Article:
PF: So you have more success overseas as opposed to in the States?
LF: Ah, no! That would be a cool myth. Like, a Charlie Parker myth. (laughs) But, no… Actually I think there was always a perception that a movie like Habit, which was my next feature after No Telling, would do well in France, or something like that. But actually there weren’t a lot of mechanisms to do that. It was picked up, mostly, by a video label, when I finally did get it distributed. I did my own theatrical distribution, and it did garner a lot of positive reviews… Y’know, the business side has always eluded me. Wendigo, I think, had some more foreign presence, and then No Telling certainly sold. But, I don’t have some cult following in Europe. (laughs) That would be cool.
PF: You know, you actually have a cult following in Oklahoma. I’ve got to be honest, I didn’t realize I knew who you were until I found out you were the guy who’d done Wendigo. In Tulsa and Broken Arrow in, like, the 2000s, seriously, like, every freaking rental store… you couldn’t go into a video rental store without there being at least one copy of Wendigo. Everybody saw that movie.
LF: I think that’s because it was distributed by Artisan, who, obviously, had tremendous success with The Blair Witch Project. So maybe they, uh, had a very strong distribution arm there. I gotta say, man, you’re making me very reminiscent for the old days of that kind of video store discovery, where a guy like yourself could walk in and say, “What the hell is this movie?” It had a terrible cover. I still hate it to this day. It looked sort of like the reboot of The Mummy, this sort of mouth yelling… And when they designed it, I literally called them and I said, “Have you even seen the movie? It takes place in the snow! You’ve got all this parchment!” These are the disappointments of being a low-budget filmmaker with very little influence over how things are sold. But it’s funny what you’re saying… In those days, you’d walk into a video store, and there’d be so many treasures. I ended up getting to know Ti West, and I produced many of his films, and the reason he knew who I was, was the same thing. He walked into a video store in Maryland and rented Habit, just some weird, obscure movie that had some sort of effect on him. Weird, great discoveries… I know you can do that on Netflix, and, uh, that’s fine, but there’s something about taking that box home and thinking, “What’ve I got?”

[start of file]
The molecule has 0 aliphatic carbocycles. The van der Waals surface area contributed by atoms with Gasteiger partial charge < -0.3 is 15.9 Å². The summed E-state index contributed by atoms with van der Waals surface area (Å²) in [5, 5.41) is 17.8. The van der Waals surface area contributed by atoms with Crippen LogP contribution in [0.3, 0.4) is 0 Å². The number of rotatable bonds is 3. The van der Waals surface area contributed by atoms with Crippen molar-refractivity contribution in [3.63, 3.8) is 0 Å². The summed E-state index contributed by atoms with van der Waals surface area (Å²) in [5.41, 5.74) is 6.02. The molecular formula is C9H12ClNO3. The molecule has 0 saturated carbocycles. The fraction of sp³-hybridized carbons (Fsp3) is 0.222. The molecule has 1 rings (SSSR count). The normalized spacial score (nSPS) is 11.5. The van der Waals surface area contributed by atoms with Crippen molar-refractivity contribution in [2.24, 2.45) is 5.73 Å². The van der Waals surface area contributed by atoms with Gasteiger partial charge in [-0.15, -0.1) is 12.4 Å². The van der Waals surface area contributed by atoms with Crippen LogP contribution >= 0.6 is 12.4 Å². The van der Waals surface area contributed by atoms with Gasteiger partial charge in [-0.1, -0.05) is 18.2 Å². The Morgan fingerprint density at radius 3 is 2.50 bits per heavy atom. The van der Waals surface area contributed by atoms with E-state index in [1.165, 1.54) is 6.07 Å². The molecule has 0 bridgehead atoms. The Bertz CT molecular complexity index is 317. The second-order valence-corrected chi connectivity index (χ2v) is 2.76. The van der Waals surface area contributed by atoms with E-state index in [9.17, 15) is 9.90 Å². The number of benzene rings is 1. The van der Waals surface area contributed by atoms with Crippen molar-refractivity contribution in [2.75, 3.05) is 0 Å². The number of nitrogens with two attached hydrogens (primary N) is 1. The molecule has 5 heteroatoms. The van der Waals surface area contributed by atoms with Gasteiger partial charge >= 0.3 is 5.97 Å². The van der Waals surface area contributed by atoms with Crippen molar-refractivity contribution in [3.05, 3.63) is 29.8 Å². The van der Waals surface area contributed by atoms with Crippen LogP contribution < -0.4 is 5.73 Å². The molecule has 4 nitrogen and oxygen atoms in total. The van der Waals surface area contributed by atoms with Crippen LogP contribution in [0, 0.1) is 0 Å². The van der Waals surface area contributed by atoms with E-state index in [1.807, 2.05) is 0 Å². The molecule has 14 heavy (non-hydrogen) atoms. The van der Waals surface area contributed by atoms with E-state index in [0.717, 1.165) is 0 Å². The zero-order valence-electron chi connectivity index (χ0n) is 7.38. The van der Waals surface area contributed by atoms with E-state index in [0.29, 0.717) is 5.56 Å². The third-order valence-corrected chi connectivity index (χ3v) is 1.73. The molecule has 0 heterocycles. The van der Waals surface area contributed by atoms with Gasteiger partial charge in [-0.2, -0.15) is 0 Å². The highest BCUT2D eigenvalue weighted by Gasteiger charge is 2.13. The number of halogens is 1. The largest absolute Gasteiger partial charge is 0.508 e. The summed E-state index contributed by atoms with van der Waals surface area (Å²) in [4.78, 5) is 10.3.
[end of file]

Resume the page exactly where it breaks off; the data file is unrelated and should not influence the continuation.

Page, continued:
PF: Okay, so, back to the 90s. You’ve got two movies under your belt, you’ve distributed under Glass Eye Pix. How does it move from a passion project into a full scale production company?